It Pays to Play Dumb Sometimes

People don’t like to be outsmarted by someone else. They don’t like to have their actions questioned. And they really don’t like to have their mistakes or transgressions pointed out to them.

But that’s what we as doctors have a tendency to do. We need to curb those natural impulses if we want to influence people. Unless we are invited by a patient to render our opinion, we are better off not overemphasizing our insightfulness or expertise. If invited, a radical opening statement may be a very effective attention grabber, but not when our opinion may come as an unwelcome surprise to our patient.

Whether it is contradicting a patient’s misperception of the laws of nature or exposing their misuse of prescriptions, food or other substances, we need to tread very carefully if we expect to maintain a therapeutic relationship with our patient.

I often “think out loud” by asking a question, like “I wonder if you’re doing something different now that your weight is going up”. That is a lot less confrontational than “you must be doing something wrong”. Equally effective is to simply ask for the patient’s analysis and then gently probing it for loopholes. This creates a give and take atmosphere where our restraint in the opinion department may even nudge the patient into realizing for themselves what we might have been tempted to tell them in the first place.

The balance we constantly strive for is to be a trusted and credible guide for our patients in their own journey, without trying to replace them as heroes in their story. We cannot assume what all their priorities are when it comes to choosing how to handle medical circumstances and their treatment options. We may think we know what is best for them, but—if we can’t let go of that notion—should at least say that we don’t have all the answers. Otherwise, their success or failure will be entirely on our shoulders. And that can be a perilous spot to be in.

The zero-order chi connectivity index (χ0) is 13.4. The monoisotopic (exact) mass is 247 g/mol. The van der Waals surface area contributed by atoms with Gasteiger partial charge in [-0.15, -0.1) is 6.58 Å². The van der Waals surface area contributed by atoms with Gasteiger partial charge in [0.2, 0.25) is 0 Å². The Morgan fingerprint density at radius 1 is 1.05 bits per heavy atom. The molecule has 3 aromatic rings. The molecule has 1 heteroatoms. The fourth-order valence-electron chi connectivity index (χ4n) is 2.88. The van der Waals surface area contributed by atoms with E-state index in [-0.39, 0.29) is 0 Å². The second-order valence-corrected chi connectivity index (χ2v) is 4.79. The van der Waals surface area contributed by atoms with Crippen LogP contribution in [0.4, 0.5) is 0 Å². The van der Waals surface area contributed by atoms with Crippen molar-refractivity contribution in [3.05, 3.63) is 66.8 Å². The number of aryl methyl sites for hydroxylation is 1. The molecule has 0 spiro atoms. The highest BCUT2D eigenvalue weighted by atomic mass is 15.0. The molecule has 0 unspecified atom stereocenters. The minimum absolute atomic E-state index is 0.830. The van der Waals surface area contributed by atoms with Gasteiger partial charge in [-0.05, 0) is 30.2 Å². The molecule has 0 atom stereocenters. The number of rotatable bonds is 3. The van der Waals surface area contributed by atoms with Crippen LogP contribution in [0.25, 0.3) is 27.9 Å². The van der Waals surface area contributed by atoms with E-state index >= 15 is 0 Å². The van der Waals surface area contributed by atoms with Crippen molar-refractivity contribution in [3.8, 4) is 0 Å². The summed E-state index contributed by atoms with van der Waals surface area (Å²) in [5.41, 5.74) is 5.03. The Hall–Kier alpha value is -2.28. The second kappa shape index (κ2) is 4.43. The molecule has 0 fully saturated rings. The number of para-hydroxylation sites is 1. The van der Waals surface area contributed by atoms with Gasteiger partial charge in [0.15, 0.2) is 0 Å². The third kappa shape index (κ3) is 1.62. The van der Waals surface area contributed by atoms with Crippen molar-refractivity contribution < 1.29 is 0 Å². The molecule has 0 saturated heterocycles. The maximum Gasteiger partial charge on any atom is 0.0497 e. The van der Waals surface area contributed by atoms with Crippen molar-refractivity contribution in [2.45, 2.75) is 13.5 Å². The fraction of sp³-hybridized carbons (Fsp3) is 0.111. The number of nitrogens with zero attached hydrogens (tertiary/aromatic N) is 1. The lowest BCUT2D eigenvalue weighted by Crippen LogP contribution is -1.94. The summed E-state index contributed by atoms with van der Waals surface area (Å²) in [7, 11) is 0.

I seldom choose confrontation in my practice, or outside for that matter.

If a patient who is receiving a controlled substance fails a urine drug test, I don’t say, “I know you’re abusing meth/heroin/cocaine”. I just say “There is X in your urine sample and that means I can no longer prescribe controlled substances for you”.

When the patient says they don’t understand how the test could show that, I explain that they definitely had the substance in their urine but that it isn’t my job to figure out how. I suggest it could even have gotten into their system without their knowledge if they accepted a puff of marijuana or a headache pill from someone else. But that doesn’t even matter: I just follow the rules while still allowing my patient a graceful way to accept my decision without having to confess anything.

That way, in this doctor shortage area, I make it possible for my patient to continue getting general medical care from me if they choose to.

3 Responses to “It Pays to Play Dumb Sometimes”

  1. 1 lathomasmd February 26, 2021 at 8:43 am

    Should be required reading in medical training

  2. 2 johndykersmddykerscom February 26, 2021 at 1:14 pm


  3. 3 Spring Texan February 26, 2021 at 5:40 pm

    You are a kind and wise doctors. Your patients are fortunate.

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Osler said “Listen to your patient, he is telling you the diagnosis”. Duvefelt says “Listen to your patient, he is telling you what kind of doctor he needs you to be”.


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